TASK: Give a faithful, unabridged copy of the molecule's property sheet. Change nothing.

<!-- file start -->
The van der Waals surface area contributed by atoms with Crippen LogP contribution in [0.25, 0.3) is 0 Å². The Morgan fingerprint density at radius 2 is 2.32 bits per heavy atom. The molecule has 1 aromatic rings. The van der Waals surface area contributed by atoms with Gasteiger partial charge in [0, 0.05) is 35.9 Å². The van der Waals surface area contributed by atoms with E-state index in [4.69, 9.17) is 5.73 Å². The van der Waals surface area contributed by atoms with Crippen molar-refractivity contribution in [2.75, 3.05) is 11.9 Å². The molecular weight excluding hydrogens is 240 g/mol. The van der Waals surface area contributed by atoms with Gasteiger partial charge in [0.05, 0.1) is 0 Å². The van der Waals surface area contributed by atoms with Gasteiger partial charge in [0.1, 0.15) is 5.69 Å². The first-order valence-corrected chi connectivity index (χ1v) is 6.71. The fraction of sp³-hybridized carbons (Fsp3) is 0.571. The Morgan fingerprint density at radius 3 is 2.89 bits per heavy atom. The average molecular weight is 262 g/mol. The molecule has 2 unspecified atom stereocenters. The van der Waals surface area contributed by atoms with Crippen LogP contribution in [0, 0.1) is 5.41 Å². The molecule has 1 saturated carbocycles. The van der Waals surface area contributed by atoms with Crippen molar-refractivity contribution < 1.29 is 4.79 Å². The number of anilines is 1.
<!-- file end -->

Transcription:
The van der Waals surface area contributed by atoms with Crippen LogP contribution in [0.25, 0.3) is 0 Å². The Morgan fingerprint density at radius 2 is 2.32 bits per heavy atom. The molecule has 1 aromatic rings. The van der Waals surface area contributed by atoms with Gasteiger partial charge in [0, 0.05) is 35.9 Å². The van der Waals surface area contributed by atoms with E-state index in [4.69, 9.17) is 5.73 Å². The van der Waals surface area contributed by atoms with Crippen molar-refractivity contribution in [2.75, 3.05) is 11.9 Å². The molecular weight excluding hydrogens is 240 g/mol. The van der Waals surface area contributed by atoms with Gasteiger partial charge in [0.05, 0.1) is 0 Å². The van der Waals surface area contributed by atoms with Gasteiger partial charge in [0.1, 0.15) is 5.69 Å². The first-order valence-corrected chi connectivity index (χ1v) is 6.71. The fraction of sp³-hybridized carbons (Fsp3) is 0.571. The Morgan fingerprint density at radius 3 is 2.89 bits per heavy atom. The average molecular weight is 262 g/mol. The molecule has 2 unspecified atom stereocenters. The van der Waals surface area contributed by atoms with Crippen LogP contribution in [0, 0.1) is 5.41 Å². The molecule has 1 saturated carbocycles. The van der Waals surface area contributed by atoms with Crippen molar-refractivity contribution < 1.29 is 4.79 Å². The number of anilines is 1.